Letter: The world's duty towards Bosnia

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Sir: The responsibility for the catastrophe that seems about to overwhelm Srebrenica does not lie with the UN humanitarian relief organisations or with General Morillon but with the Security Council and the great powers which determine its policy.

As the guns of General Morillon's soldiers can only fire in self-defence, the success of his courageous ventures depends absolutely upon the goodwill of the combatants. The UN has given him no powers to force an entry to the town. The new UN resolution concerning the no-fly zone distracts attention from the main issues. While the question of the involvement of British Tornados is discussed, it is starvation, shelling, water-borne illness and small arms fire, not bombs, that are responsible for most of the deaths in eastern Bosnia.

Those of us responsible for humanitarian relief in former Yugoslavia have had no illusions about the fate of the people of Srebrenica, failing further intense political pressure against Serbia. Thousands of terrified people have been driven there from the surrounding towns, there is virtually nothing to eat, the hospital system has collapsed and people are now having to drink from the polluted river. The quantity of food required for a population of this size (60 tonnes a day) is far beyond the capacity of the airdrop.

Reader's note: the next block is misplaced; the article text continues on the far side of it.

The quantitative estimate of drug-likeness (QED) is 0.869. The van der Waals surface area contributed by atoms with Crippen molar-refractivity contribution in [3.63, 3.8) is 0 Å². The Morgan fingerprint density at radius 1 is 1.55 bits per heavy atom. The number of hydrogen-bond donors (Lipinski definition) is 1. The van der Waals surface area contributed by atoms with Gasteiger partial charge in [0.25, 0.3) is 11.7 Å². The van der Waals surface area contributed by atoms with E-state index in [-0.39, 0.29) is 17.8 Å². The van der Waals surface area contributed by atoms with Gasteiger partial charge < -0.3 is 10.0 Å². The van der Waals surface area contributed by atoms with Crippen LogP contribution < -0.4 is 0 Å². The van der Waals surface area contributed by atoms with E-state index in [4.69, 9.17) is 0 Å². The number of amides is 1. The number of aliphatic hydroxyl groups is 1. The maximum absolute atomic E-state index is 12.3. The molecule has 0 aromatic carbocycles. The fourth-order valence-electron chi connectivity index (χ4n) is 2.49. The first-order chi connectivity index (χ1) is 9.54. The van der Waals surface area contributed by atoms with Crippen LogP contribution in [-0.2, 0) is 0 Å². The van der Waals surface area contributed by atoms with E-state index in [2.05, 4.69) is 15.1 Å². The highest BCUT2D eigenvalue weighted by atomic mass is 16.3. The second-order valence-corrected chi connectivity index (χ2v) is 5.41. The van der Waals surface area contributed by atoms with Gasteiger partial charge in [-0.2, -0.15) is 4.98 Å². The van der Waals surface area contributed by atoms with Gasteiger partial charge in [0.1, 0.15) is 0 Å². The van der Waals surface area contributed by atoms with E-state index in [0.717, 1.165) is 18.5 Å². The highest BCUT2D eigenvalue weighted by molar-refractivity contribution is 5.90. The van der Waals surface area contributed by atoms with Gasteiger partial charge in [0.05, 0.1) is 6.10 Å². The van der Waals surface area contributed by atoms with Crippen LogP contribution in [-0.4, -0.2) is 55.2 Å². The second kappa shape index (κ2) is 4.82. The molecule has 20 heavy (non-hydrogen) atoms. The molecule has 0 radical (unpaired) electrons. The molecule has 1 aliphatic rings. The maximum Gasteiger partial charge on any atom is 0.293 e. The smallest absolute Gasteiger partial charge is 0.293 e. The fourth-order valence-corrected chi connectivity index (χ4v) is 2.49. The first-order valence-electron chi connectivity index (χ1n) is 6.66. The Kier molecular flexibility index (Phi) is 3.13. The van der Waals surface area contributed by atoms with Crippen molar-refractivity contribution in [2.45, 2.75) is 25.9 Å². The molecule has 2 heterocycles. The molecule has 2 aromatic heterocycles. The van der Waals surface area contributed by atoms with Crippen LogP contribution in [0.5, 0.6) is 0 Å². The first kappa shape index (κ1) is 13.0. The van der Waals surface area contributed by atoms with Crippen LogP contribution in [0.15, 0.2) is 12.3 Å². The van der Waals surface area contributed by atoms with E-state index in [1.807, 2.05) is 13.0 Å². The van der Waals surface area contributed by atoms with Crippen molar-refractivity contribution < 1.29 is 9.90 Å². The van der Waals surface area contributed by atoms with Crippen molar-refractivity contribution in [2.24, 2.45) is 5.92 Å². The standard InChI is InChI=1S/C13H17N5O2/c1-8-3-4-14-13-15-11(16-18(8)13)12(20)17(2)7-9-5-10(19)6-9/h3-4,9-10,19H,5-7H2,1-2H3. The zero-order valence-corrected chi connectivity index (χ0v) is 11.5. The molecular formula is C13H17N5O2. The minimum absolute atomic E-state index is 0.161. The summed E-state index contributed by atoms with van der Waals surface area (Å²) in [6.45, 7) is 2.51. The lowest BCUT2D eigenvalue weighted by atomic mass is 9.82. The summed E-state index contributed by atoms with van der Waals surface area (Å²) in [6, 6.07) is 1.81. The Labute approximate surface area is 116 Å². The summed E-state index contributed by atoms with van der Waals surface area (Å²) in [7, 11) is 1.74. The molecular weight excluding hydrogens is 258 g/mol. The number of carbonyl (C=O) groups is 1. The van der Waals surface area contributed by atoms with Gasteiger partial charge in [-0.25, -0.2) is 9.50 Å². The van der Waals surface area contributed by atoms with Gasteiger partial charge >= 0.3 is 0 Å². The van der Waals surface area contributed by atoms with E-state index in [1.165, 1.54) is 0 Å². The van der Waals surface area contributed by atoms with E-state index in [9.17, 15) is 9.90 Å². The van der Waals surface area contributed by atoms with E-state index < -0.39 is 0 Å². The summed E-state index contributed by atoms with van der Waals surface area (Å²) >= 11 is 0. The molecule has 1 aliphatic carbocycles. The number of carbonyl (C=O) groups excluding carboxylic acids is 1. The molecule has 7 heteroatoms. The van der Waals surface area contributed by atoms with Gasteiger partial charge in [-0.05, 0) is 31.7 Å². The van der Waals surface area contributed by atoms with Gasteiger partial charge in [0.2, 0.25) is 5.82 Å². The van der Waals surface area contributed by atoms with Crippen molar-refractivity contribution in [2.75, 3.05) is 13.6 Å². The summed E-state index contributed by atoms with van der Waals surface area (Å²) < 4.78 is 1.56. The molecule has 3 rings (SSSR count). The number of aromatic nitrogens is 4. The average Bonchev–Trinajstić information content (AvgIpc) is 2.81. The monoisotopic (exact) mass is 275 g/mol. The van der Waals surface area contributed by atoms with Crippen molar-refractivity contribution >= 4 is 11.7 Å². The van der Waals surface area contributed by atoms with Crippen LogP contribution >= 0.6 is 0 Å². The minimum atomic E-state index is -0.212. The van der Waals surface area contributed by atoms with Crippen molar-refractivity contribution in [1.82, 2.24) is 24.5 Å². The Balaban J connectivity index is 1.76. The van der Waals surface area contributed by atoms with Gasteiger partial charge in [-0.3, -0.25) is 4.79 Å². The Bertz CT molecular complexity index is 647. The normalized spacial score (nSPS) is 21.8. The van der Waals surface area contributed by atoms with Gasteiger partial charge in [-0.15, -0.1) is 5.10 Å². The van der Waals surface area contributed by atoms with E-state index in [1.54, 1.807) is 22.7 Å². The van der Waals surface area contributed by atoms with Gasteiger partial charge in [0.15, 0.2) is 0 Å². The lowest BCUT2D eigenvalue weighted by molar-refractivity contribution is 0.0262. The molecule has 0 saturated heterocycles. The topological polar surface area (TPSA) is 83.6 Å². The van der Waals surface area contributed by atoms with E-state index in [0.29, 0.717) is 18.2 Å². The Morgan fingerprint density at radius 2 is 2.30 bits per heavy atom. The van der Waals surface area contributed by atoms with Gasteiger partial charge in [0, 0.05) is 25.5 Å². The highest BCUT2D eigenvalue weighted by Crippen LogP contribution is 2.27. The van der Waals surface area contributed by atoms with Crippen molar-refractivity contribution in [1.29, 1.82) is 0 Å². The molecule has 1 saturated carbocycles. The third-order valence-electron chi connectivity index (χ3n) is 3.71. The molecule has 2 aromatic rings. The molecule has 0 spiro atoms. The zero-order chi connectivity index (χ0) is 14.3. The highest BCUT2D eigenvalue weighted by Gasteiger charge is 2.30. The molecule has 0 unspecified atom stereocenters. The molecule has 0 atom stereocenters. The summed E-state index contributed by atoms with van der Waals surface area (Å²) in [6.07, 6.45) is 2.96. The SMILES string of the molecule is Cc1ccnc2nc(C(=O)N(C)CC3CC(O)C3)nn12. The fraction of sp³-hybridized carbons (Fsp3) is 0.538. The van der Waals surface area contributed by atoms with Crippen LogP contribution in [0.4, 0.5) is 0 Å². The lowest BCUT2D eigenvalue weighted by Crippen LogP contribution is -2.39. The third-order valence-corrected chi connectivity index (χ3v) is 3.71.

From Srebrenica, which is surrounded on three sides by the border river Drina, there is nowhere for these people to flee. To reach the friendly town of Tusla (also short of food) involves a journey of more than 60 miles and crossing the front line twice.

There is still just time for the world community to do its duty. What is needed is a unanimous statement from the great powers, delivered in private to Belgrade, that unless the shelling is stopped and the roads are opened, dire economic steps will be taken immediately.

At present, to be asked to negotiate for the lives of thousands, with people on whom no discernable pressure has been exerted by the international community, simply breaks the heart. For too long the humanitarian relief organisations in Bosnia have been asked to salve the conscience of the world.



London, WC1

8 April

The writer was the World Health Organisation special representative in former Yugoslavia until 31 March.